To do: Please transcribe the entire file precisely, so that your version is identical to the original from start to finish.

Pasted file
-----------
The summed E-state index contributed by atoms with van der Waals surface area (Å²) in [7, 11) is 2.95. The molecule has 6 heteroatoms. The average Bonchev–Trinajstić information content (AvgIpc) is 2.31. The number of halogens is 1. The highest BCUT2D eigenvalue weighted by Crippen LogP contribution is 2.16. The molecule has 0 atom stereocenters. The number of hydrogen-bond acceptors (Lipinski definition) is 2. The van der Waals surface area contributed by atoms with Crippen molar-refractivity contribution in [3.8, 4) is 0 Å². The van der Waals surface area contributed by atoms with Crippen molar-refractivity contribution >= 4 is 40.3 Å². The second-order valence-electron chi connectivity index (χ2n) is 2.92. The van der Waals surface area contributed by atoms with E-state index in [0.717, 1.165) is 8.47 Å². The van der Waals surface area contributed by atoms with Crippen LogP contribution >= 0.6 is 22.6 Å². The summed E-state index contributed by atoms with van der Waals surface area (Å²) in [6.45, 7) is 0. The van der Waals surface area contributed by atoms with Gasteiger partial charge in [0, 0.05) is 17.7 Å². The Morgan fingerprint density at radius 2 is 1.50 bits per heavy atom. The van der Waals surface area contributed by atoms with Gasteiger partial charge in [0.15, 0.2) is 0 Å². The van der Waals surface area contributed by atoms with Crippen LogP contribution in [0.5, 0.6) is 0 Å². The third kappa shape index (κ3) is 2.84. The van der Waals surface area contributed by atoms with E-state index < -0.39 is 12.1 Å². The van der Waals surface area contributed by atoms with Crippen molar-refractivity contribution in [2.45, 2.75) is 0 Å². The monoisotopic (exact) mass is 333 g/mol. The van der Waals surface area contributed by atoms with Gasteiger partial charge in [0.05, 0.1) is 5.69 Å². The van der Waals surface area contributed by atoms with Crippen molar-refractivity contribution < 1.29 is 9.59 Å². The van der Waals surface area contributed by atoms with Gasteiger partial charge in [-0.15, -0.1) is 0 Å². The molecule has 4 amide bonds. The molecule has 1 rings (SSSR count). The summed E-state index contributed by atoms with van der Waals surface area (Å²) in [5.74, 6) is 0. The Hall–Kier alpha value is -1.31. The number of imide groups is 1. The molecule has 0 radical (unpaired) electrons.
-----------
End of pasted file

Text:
The summed E-state index contributed by atoms with van der Waals surface area (Å²) in [7, 11) is 2.95. The molecule has 6 heteroatoms. The average Bonchev–Trinajstić information content (AvgIpc) is 2.31. The number of halogens is 1. The highest BCUT2D eigenvalue weighted by Crippen LogP contribution is 2.16. The molecule has 0 atom stereocenters. The number of hydrogen-bond acceptors (Lipinski definition) is 2. The van der Waals surface area contributed by atoms with Crippen molar-refractivity contribution in [3.8, 4) is 0 Å². The van der Waals surface area contributed by atoms with Crippen molar-refractivity contribution >= 4 is 40.3 Å². The second-order valence-electron chi connectivity index (χ2n) is 2.92. The van der Waals surface area contributed by atoms with E-state index in [0.717, 1.165) is 8.47 Å². The van der Waals surface area contributed by atoms with Crippen LogP contribution >= 0.6 is 22.6 Å². The summed E-state index contributed by atoms with van der Waals surface area (Å²) in [6.45, 7) is 0. The van der Waals surface area contributed by atoms with Gasteiger partial charge in [0, 0.05) is 17.7 Å². The Morgan fingerprint density at radius 2 is 1.50 bits per heavy atom. The van der Waals surface area contributed by atoms with Gasteiger partial charge in [0.15, 0.2) is 0 Å². The van der Waals surface area contributed by atoms with Crippen LogP contribution in [0.5, 0.6) is 0 Å². The third kappa shape index (κ3) is 2.84. The van der Waals surface area contributed by atoms with E-state index < -0.39 is 12.1 Å². The van der Waals surface area contributed by atoms with Crippen molar-refractivity contribution in [2.45, 2.75) is 0 Å². The monoisotopic (exact) mass is 333 g/mol. The van der Waals surface area contributed by atoms with Gasteiger partial charge in [0.05, 0.1) is 5.69 Å². The van der Waals surface area contributed by atoms with Crippen molar-refractivity contribution < 1.29 is 9.59 Å². The van der Waals surface area contributed by atoms with Gasteiger partial charge in [-0.15, -0.1) is 0 Å². The molecule has 4 amide bonds. The molecule has 1 rings (SSSR count). The summed E-state index contributed by atoms with van der Waals surface area (Å²) in [5.74, 6) is 0. The Hall–Kier alpha value is -1.31. The number of imide groups is 1. The molecule has 0 radical (unpaired) electrons.